Ultrathin Solar Cells Reach Nearly 20% Efficiency

The cells have an ultrathin absorbing layer made of 205 nm-thick gallium arsenide


Researchers at the French Centre de Nanosciences et de Nanotechnologies (C2N) have collaborated with researchers at Fraunhofer Institute for Solar Energy Systems (ISE) and others to efficiently capture the sunlight in a solar cell on an ultrathin absorbing layer made of 205 nm-thick gallium arsenide (GaAs) on a nanostructured back mirror. This new process of fabrication achieved an efficiency of nearly 20%.

Thinning the absorber reduces sunlight absorption and conversion efficiency. To date, the solar cells that were made from GaAs needed a one-micrometer thick layer of semiconductor material to deliver 20% efficiency. They can even be 40 micrometers (µm) or more in the instance of silicon. Reducing the thickness helps save rare materials and improves industrial throughput due to shorter deposition time. Earlier efforts of capturing the sunlight had significantly limited the performance due to optical and electrical losses.

The research team was led by Stéphane Collin at the C2N (CNRS/ Université Paris-Saclay), in collaboration with Fraunhofer ISE. The research group has arrived at a methodology that traps light in ultrathin layers made of 205 nm-thick GaAs, a semiconductor of the III-V family.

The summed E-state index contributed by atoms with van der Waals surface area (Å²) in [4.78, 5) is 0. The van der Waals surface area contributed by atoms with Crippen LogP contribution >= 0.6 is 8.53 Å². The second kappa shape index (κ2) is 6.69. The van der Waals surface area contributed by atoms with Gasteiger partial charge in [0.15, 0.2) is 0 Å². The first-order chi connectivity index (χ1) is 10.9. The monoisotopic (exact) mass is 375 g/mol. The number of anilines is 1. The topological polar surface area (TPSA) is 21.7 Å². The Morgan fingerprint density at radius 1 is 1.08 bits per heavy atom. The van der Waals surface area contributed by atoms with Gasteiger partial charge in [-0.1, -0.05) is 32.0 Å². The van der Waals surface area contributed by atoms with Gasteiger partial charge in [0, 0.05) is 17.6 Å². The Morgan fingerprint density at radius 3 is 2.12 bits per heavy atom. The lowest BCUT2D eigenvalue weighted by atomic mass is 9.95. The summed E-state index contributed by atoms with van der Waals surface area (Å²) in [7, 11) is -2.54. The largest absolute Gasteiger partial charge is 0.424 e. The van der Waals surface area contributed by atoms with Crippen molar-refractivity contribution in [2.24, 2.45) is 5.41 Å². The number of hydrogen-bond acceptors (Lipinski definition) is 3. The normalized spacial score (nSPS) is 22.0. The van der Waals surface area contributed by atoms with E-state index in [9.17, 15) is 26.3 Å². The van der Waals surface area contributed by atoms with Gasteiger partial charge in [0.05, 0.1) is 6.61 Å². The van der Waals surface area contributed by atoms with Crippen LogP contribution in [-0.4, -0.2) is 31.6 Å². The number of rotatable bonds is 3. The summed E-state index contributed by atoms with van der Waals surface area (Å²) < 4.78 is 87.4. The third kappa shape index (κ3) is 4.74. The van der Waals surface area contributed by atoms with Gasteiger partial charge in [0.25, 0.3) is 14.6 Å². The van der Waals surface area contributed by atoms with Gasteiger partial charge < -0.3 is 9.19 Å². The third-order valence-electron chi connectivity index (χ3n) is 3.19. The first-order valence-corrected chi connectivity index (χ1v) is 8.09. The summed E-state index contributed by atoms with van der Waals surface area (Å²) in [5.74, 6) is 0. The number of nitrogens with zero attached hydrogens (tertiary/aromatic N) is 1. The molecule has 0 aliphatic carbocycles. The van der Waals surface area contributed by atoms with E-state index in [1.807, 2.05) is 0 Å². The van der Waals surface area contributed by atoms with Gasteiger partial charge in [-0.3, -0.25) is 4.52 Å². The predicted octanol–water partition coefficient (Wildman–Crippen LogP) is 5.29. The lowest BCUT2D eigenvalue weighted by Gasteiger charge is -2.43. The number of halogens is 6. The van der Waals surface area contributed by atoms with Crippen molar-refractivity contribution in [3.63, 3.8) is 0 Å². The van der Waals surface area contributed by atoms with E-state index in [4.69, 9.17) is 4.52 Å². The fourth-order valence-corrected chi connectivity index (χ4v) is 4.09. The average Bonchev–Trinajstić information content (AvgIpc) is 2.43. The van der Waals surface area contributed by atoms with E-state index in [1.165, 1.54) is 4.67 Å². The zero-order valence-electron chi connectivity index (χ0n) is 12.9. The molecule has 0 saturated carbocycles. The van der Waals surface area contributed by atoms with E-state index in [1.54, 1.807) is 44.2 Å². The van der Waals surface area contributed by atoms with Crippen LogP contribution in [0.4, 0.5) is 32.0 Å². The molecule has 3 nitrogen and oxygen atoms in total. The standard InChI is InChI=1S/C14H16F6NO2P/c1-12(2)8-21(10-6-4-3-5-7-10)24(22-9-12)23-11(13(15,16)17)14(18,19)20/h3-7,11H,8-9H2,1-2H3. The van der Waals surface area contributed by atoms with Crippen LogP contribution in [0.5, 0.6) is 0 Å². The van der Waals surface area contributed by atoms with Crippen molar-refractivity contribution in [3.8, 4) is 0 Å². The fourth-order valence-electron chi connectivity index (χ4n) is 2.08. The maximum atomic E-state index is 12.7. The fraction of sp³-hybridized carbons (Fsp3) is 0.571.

Ultrathin Solar Cells

“Together with our French partners, we are very happy about this result and its publication in the renowned journal, Nature Energy. We expect to be able to even further improve the efficiency of ultrathin solar cells,” said Dr. Frank Dimroth, Head of the Department of III-V Photovoltaics and Concentrator Technology at Fraunhofer ISE.

The objective was to conceive a nanostructured back mirror to create multiple overlapping resonances in the solar cell, identified as Fabry–Perot and guided-mode resonances. They constrain light to stay longer in the absorber, resulting in efficient optical absorption despite the low quantity of material.

With many resonances, absorption is enhanced over a large spectral range that fits the solar spectrum from the visible to the infrared. Controlling the fabrication of patterned mirrors at the nanometer scale was critical in the project. The team used nanoimprint lithography to directly emboss a sol-gel derived film of titanium dioxide, an inexpensive, rapid and scalable technique.

Due to the high cost, GaAs solar cells are commercially limited to space application. However, researchers are already working to extend this concept for large-scale photovoltaics made of CdTe, CIGS, or silicon materials.

Recently we reported on Rice University scientists designing arrays of aligned single-wall the carbon nanotubes to channel mid-infrared radiation and significantly raise the efficiency of solar energy systems. According to the research, the carbon nanotube can be just the device to make solar panels that lose energy through heat far more efficiently.



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